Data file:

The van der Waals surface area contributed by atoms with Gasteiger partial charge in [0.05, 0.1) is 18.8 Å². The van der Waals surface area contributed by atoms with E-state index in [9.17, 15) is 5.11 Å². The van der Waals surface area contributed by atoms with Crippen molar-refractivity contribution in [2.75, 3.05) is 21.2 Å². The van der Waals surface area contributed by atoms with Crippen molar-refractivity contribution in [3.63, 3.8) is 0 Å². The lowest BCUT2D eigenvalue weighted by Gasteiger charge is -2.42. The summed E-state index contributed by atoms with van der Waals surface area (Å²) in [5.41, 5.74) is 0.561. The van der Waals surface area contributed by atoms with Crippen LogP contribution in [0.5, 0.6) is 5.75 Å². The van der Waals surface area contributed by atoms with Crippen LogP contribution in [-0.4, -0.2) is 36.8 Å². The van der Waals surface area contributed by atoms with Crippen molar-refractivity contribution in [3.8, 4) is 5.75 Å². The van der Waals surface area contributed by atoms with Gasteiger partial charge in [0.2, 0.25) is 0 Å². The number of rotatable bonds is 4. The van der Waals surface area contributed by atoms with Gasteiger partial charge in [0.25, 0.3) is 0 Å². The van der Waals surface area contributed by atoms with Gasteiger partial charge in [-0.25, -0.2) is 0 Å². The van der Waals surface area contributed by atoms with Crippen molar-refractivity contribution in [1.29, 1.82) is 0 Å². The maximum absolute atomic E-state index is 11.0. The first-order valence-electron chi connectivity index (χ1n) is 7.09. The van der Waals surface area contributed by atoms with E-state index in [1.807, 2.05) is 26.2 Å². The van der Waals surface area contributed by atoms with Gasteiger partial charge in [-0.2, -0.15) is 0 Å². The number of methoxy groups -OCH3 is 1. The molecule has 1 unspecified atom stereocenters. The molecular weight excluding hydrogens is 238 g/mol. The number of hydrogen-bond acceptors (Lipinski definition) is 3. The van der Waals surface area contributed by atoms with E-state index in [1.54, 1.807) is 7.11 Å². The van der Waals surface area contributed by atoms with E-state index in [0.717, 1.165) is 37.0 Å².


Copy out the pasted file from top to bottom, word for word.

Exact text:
The van der Waals surface area contributed by atoms with Gasteiger partial charge in [0.05, 0.1) is 18.8 Å². The van der Waals surface area contributed by atoms with E-state index in [9.17, 15) is 5.11 Å². The van der Waals surface area contributed by atoms with Crippen molar-refractivity contribution in [2.75, 3.05) is 21.2 Å². The van der Waals surface area contributed by atoms with Crippen molar-refractivity contribution in [3.63, 3.8) is 0 Å². The lowest BCUT2D eigenvalue weighted by Gasteiger charge is -2.42. The summed E-state index contributed by atoms with van der Waals surface area (Å²) in [5.41, 5.74) is 0.561. The van der Waals surface area contributed by atoms with Crippen LogP contribution in [0.5, 0.6) is 5.75 Å². The van der Waals surface area contributed by atoms with Crippen LogP contribution in [-0.4, -0.2) is 36.8 Å². The van der Waals surface area contributed by atoms with Crippen molar-refractivity contribution in [3.8, 4) is 5.75 Å². The van der Waals surface area contributed by atoms with Gasteiger partial charge in [0.2, 0.25) is 0 Å². The number of rotatable bonds is 4. The van der Waals surface area contributed by atoms with Gasteiger partial charge in [0.25, 0.3) is 0 Å². The van der Waals surface area contributed by atoms with Gasteiger partial charge in [-0.25, -0.2) is 0 Å². The van der Waals surface area contributed by atoms with Crippen molar-refractivity contribution in [1.29, 1.82) is 0 Å². The maximum absolute atomic E-state index is 11.0. The first-order valence-electron chi connectivity index (χ1n) is 7.09. The van der Waals surface area contributed by atoms with E-state index in [1.807, 2.05) is 26.2 Å². The van der Waals surface area contributed by atoms with Gasteiger partial charge in [-0.2, -0.15) is 0 Å². The number of methoxy groups -OCH3 is 1. The molecule has 1 unspecified atom stereocenters. The molecular weight excluding hydrogens is 238 g/mol. The number of hydrogen-bond acceptors (Lipinski definition) is 3. The van der Waals surface area contributed by atoms with E-state index in [1.54, 1.807) is 7.11 Å². The van der Waals surface area contributed by atoms with E-state index in [0.717, 1.165) is 37.0 Å².